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Re: "Packing on the Web" -- performance use cases / implications

From: Ilya Grigorik <igrigorik@google.com>
Date: Wed, 21 Jan 2015 10:28:45 -0800
Message-ID: <CADXXVKoB5VUAVYELiRo7kid9PYNXU3Ug7mZDmP5FyA_jrs4bdQ@mail.gmail.com>
To: Yves Lafon <ylafon@w3.org>
Cc: Alex Russell <slightlyoff@google.com>, Travis Leithead <travis.leithead@microsoft.com>, Mark Nottingham <mnotting@akamai.com>, Yoav Weiss <yoav@yoav.ws>, public-web-perf <public-web-perf@w3.org>, "www-tag@w3.org List" <www-tag@w3.org>, Jeni Tennison <jeni@jenitennison.com>
On Tue, Jan 20, 2015 at 3:56 PM, Martin Thomson <martin.thomson@gmail.com>

> On 20 January 2015 at 14:15, Ilya Grigorik <igrigorik@google.com> wrote:
> > On Tue, Jan 20, 2015 at 10:46 AM, Martin Thomson <
> martin.thomson@gmail.com>
> > Martin, are you commenting on the original or the new proposal that
> removes
> > payloads from the package? FWIW, I think the new proposal (just the URLs
> of
> > resources, no payloads), removes the performance concerns and defers
> them to
> > the transport layer (where they belong)... which leaves us with just
> > usability - e.g. a single URL for sharing/distribution of some bundle of
> > files.
> I refer to the new suggestion.  This new proposal is an incomplete
> replacement for the incumbent proposal.

Can you elaborate on what the missing components are?

> From discussions at Mozilla, the primary advantage of packaging was
> the usability issue.  In fact, there seems to be a moderate amount of
> antipathy toward addressing performance problems using bundling.  For
> one, bundling encourages patterns we've been actively discouraging.

Yes, exactly same concerns here. Bundling response bodies introduces far
too many issues and perf pitfalls.

On Wed, Jan 21, 2015 at 2:07 AM, Yves Lafon <ylafon@w3.org> wrote:

> On Thu, 15 Jan 2015, Ilya Grigorik wrote:
>  A bit of handwaving on pros/cons of a ~manifest like approach:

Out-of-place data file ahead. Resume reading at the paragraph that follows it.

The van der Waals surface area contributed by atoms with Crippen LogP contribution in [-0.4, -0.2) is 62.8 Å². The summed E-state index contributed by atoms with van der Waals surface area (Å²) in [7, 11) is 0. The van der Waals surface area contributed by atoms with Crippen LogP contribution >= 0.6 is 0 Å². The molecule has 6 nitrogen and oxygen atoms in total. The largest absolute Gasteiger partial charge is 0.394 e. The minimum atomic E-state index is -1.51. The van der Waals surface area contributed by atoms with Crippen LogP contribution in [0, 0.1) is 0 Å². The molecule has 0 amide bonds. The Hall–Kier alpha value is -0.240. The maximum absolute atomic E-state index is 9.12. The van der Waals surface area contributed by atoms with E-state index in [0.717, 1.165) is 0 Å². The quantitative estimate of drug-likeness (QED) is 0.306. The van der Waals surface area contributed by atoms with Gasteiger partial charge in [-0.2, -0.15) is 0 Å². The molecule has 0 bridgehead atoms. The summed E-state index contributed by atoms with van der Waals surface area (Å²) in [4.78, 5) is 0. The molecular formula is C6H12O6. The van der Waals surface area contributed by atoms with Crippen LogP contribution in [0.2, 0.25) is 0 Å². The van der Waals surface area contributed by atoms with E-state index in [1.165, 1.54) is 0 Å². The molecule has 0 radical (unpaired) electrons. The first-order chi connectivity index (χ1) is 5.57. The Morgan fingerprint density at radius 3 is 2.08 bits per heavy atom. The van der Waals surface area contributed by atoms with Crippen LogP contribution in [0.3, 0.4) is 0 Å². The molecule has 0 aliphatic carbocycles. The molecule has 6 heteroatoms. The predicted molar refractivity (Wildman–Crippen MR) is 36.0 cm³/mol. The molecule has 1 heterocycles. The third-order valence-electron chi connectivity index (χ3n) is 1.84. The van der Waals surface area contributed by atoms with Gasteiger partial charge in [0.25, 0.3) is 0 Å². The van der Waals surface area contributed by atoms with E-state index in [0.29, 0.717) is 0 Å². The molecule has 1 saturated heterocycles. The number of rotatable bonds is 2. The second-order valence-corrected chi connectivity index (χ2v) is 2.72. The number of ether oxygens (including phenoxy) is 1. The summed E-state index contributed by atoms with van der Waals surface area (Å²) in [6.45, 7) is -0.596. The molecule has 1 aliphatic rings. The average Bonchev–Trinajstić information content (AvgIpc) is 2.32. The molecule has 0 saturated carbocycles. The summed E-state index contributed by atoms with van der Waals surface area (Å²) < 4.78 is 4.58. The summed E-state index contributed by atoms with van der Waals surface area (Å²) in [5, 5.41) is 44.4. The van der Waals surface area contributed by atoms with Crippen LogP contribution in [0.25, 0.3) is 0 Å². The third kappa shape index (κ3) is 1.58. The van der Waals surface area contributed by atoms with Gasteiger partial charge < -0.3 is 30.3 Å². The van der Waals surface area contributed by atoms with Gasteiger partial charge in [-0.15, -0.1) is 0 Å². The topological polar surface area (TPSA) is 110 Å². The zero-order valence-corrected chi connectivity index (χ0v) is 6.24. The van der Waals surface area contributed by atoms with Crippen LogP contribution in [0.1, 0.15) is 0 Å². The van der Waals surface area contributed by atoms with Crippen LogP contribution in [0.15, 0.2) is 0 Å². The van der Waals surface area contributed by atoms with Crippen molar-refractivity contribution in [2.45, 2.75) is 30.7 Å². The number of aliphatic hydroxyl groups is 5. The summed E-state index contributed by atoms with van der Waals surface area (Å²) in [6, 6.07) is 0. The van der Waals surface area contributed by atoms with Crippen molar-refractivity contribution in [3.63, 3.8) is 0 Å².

>> + Single URL to represent a bundle of resources (sharing, embedding, etc)
>> + Fetching is uncoupled from manifest: granular caching, revalidation,
>> updates, prioritization.. all of my earlier issues are addressed.
>> + You can make integrity assertions about the manifest and each
>> subresource
>> within it (via SRI)
>> + No complications or competition with HTTP/2: you get the best of both
>> worlds
>> + Can be enhanced with http/2 push where request for manifest becomes the
>> parent stream against which (same origin) subresources are pushed
> Well, HTTP2 is using a dependency graph now, how about this manifest be a
> serialized version of it? It could help in the case of an HTTP/1.1 client
> talking to an HTTP/1.1->HTTP2 gateway/cache to do prioritization.

This is a slight tangent, but I believe we need to (a) teach fetch() API to
communicate dependencies to the net stack, and (b) we need to surface
fetch-settings attribute (or some such) on elements to allow for this in
declarative markup as well. With (a) and (b) in place, we can "serialize"
the dependency graph via vanilla <link> and fetch() calls.

With that in mind.. *Alex/Jeni:* can you elaborate on why or why not <link
rel=import> as I outlined above [1] is not sufficient to express a
"package"? It seems like it provides all the necessary pieces already, plus

> But one use case of the package format was to be able to send the whole
> package instead of the first URL. In your proposal you still have to
> generate all requests.

Yes, and I strongly believe that's the right behavior if the consumer of
that package is a browser and/or any tool that can initiate fetches
programmatically --  doing so allows it to perform granular fetching,
caching, revalidation, prioritization, resolve duplicate sub-dependencies
between subresources across different packages, ..., and so on.


[1] http://lists.w3.org/Archives/Public/public-web-perf/2015Jan/0041.html
Received on Wednesday, 21 January 2015 18:29:53 UTC

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